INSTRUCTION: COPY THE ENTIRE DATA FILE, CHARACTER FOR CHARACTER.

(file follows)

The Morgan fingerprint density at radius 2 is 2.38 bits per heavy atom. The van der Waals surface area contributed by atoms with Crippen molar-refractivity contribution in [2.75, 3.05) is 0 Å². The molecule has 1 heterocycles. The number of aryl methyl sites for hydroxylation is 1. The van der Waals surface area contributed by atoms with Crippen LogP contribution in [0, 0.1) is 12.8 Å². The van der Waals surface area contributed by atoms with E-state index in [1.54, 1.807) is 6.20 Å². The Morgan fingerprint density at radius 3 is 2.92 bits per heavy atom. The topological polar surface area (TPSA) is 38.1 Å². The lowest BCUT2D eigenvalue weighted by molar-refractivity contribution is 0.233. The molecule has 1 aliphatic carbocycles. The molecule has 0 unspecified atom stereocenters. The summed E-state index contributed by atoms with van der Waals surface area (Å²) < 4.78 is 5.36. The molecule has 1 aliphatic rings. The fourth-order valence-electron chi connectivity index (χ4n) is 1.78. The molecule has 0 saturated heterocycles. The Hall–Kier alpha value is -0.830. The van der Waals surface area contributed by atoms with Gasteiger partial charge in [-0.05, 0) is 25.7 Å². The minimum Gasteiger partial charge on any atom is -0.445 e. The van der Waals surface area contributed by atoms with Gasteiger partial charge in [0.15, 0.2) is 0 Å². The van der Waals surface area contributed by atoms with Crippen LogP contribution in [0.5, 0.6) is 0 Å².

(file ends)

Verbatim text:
The Morgan fingerprint density at radius 2 is 2.38 bits per heavy atom. The van der Waals surface area contributed by atoms with Crippen molar-refractivity contribution in [2.75, 3.05) is 0 Å². The molecule has 1 heterocycles. The number of aryl methyl sites for hydroxylation is 1. The van der Waals surface area contributed by atoms with Crippen LogP contribution in [0, 0.1) is 12.8 Å². The van der Waals surface area contributed by atoms with E-state index in [1.54, 1.807) is 6.20 Å². The Morgan fingerprint density at radius 3 is 2.92 bits per heavy atom. The topological polar surface area (TPSA) is 38.1 Å². The lowest BCUT2D eigenvalue weighted by molar-refractivity contribution is 0.233. The molecule has 1 aliphatic carbocycles. The molecule has 0 unspecified atom stereocenters. The summed E-state index contributed by atoms with van der Waals surface area (Å²) < 4.78 is 5.36. The molecule has 1 aliphatic rings. The fourth-order valence-electron chi connectivity index (χ4n) is 1.78. The molecule has 0 saturated heterocycles. The Hall–Kier alpha value is -0.830. The van der Waals surface area contributed by atoms with Gasteiger partial charge in [-0.05, 0) is 25.7 Å². The minimum Gasteiger partial charge on any atom is -0.445 e. The van der Waals surface area contributed by atoms with Gasteiger partial charge in [0.15, 0.2) is 0 Å². The van der Waals surface area contributed by atoms with Crippen LogP contribution in [0.5, 0.6) is 0 Å².